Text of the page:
Institute at 202/833-1580.
 
 

SOURCE Insurance Information Institute
    WASHINGTON, April 17 /PRNewswire/ -- Workplace violence is the second
 leading cause of death on the job in the United States.  Other forms of "desk
 rage," including screaming, throwing objects and serious acts of violence
 against co-workers and others, are also on the rise, according to the
 Insurance Information Institute (I.I.I.).
     The financial implications after a violent event in the workplace can be
 staggering, often resulting in such tangible costs as medical bills
 (including life-saving medical attention, dental repairs, cosmetic surgery and
 psychiatric counseling), attorneys' fees, lost wages, security costs,
 rehabilitation and any property damage that may have resulted from the act.
 The intangible costs consist of lost staff time (including costs associated
 with temporary workers), staff replacement, training expenses, absentee wage
 costs, company liability, damage control and morale issues that affect
 productivity levels.
     Workplace violence may occur anywhere, however certain work environments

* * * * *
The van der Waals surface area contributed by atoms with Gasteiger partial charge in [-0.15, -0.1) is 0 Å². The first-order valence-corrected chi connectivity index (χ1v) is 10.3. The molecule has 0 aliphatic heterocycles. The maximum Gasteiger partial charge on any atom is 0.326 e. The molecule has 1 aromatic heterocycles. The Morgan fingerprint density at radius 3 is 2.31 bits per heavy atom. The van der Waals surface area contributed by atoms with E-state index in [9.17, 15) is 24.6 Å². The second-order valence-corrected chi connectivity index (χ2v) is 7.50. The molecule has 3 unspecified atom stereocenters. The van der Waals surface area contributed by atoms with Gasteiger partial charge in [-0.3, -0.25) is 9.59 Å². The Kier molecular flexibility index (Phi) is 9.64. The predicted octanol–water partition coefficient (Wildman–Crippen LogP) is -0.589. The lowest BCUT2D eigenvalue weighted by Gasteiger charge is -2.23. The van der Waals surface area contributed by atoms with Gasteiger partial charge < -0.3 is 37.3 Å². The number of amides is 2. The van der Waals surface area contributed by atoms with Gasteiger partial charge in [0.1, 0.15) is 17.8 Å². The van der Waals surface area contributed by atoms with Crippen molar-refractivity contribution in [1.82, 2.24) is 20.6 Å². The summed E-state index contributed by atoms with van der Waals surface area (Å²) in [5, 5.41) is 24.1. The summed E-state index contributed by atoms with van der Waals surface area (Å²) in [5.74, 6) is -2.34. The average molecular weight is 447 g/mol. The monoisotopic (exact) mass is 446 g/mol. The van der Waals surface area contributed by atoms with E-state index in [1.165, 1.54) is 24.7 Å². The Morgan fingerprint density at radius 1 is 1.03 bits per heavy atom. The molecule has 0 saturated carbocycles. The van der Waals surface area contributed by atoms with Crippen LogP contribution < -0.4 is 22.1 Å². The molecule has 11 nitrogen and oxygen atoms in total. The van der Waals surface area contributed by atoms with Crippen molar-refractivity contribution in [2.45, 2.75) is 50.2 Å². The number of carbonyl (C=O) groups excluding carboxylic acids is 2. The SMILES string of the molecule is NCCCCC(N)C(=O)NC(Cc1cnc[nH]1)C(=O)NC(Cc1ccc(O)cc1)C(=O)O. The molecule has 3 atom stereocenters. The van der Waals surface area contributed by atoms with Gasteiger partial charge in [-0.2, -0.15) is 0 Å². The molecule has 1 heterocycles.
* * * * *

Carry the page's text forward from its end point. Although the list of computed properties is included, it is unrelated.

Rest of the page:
appear to be at greater risk. In general, persons working in service-related
 fields are more likely to be victims of workplace violence than those in
 manufacturing or industrial settings.  Violence is most likely to occur in the
 following workplaces: public and government facilities 17.2%; restaurants and
 bars 14.6%; schools 14.6%; medical facilities 9.6%; convenience stores 8%;
 plants or factories 7.6%; businesses 7%; offices 6.4%; retail stores 6.4%;
 transportation facilities 4.8%; media facilities 2.4%; hotels and motels 1.4%.
 Violence against taxicab drivers, police officers and security guards is also
 extremely high.
     Stress on the job is the leading cause of violence in the workforce, the
 I.I.I. noted.  Dot-coms are the latest victims of desk rage.  Unfulfilled job
 expectations, long hours and a general lack of job security have made these
 work environments extremely volatile.
     According to the Department of Justice, approximately two million people
 are victims of workplace violence each year. Of that number, about 1,000 are
 homicides and the rest include assaults, assaults with a deadly weapon,
 robberies and rapes.
     As a result, insurers are now offering employers workplace safety policies
 to cover such incidents.  These policies may extend to employees, former
 employees and non-employees, and may include death benefits for families,
 medical and rehabilitation costs for injured workers and the costs of
 psychiatric counseling.  In addition, policies may cover company expenses
 resulting from business interruption, threat assessment prior to an incident